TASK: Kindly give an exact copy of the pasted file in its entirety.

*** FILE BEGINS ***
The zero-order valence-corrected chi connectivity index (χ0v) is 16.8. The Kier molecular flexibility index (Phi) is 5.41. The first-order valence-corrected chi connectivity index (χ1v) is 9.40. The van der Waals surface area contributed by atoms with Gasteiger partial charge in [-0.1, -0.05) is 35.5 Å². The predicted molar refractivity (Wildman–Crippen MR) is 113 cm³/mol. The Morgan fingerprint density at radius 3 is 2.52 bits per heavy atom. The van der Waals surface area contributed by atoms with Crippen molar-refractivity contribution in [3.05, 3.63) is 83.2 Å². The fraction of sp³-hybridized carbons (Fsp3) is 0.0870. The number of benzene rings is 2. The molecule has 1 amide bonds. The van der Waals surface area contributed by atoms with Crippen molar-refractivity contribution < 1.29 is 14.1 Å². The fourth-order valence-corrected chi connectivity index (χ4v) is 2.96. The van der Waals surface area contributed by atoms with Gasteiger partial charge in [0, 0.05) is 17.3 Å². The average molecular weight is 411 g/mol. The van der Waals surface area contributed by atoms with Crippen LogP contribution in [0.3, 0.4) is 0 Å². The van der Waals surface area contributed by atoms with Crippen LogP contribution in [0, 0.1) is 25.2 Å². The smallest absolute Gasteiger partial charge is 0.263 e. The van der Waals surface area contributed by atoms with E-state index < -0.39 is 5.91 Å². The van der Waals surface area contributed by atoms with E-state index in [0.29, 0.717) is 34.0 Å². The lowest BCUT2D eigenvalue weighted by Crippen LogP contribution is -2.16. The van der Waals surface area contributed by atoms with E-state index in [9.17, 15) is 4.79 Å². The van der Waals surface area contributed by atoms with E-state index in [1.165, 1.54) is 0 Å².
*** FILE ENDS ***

The zero-order valence-corrected chi connectivity index (χ0v) is 16.8. The Kier molecular flexibility index (Phi) is 5.41. The first-order valence-corrected chi connectivity index (χ1v) is 9.40. The van der Waals surface area contributed by atoms with Gasteiger partial charge in [-0.1, -0.05) is 35.5 Å². The predicted molar refractivity (Wildman–Crippen MR) is 113 cm³/mol. The Morgan fingerprint density at radius 3 is 2.52 bits per heavy atom. The van der Waals surface area contributed by atoms with Crippen molar-refractivity contribution in [3.05, 3.63) is 83.2 Å². The fraction of sp³-hybridized carbons (Fsp3) is 0.0870. The number of benzene rings is 2. The molecule has 1 amide bonds. The van der Waals surface area contributed by atoms with Crippen molar-refractivity contribution < 1.29 is 14.1 Å². The fourth-order valence-corrected chi connectivity index (χ4v) is 2.96. The van der Waals surface area contributed by atoms with Gasteiger partial charge in [0, 0.05) is 17.3 Å². The average molecular weight is 411 g/mol. The van der Waals surface area contributed by atoms with Crippen LogP contribution in [0.3, 0.4) is 0 Å². The van der Waals surface area contributed by atoms with Crippen LogP contribution in [0, 0.1) is 25.2 Å². The smallest absolute Gasteiger partial charge is 0.263 e. The van der Waals surface area contributed by atoms with E-state index < -0.39 is 5.91 Å². The van der Waals surface area contributed by atoms with E-state index in [0.29, 0.717) is 34.0 Å². The lowest BCUT2D eigenvalue weighted by Crippen LogP contribution is -2.16. The van der Waals surface area contributed by atoms with E-state index in [9.17, 15) is 4.79 Å². The van der Waals surface area contributed by atoms with E-state index in [1.165, 1.54) is 0 Å².